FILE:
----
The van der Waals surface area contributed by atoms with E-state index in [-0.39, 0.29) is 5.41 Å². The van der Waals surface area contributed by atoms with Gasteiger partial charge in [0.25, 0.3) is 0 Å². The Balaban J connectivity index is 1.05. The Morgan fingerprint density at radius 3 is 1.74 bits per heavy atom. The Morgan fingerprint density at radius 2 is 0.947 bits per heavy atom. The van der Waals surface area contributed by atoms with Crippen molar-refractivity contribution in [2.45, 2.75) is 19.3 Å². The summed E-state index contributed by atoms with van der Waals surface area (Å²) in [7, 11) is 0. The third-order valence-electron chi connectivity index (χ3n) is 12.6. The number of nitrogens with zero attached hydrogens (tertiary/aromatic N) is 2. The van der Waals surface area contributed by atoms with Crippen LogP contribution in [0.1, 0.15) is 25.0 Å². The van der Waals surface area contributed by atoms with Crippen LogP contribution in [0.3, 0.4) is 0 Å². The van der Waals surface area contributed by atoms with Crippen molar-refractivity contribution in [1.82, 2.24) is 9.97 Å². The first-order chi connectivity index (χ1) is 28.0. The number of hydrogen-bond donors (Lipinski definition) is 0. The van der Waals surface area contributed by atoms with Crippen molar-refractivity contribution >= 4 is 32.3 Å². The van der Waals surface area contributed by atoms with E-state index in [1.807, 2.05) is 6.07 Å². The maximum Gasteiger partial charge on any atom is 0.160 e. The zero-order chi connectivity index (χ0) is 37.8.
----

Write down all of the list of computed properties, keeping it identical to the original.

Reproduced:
The van der Waals surface area contributed by atoms with E-state index in [-0.39, 0.29) is 5.41 Å². The van der Waals surface area contributed by atoms with Gasteiger partial charge in [0.25, 0.3) is 0 Å². The Balaban J connectivity index is 1.05. The Morgan fingerprint density at radius 3 is 1.74 bits per heavy atom. The Morgan fingerprint density at radius 2 is 0.947 bits per heavy atom. The van der Waals surface area contributed by atoms with Crippen molar-refractivity contribution in [2.45, 2.75) is 19.3 Å². The summed E-state index contributed by atoms with van der Waals surface area (Å²) in [7, 11) is 0. The third-order valence-electron chi connectivity index (χ3n) is 12.6. The number of nitrogens with zero attached hydrogens (tertiary/aromatic N) is 2. The van der Waals surface area contributed by atoms with Crippen LogP contribution in [0.1, 0.15) is 25.0 Å². The van der Waals surface area contributed by atoms with Crippen LogP contribution in [0.3, 0.4) is 0 Å². The van der Waals surface area contributed by atoms with Crippen molar-refractivity contribution in [1.82, 2.24) is 9.97 Å². The first-order chi connectivity index (χ1) is 28.0. The number of hydrogen-bond donors (Lipinski definition) is 0. The van der Waals surface area contributed by atoms with Crippen molar-refractivity contribution >= 4 is 32.3 Å². The van der Waals surface area contributed by atoms with E-state index in [1.807, 2.05) is 6.07 Å². The maximum Gasteiger partial charge on any atom is 0.160 e. The zero-order chi connectivity index (χ0) is 37.8.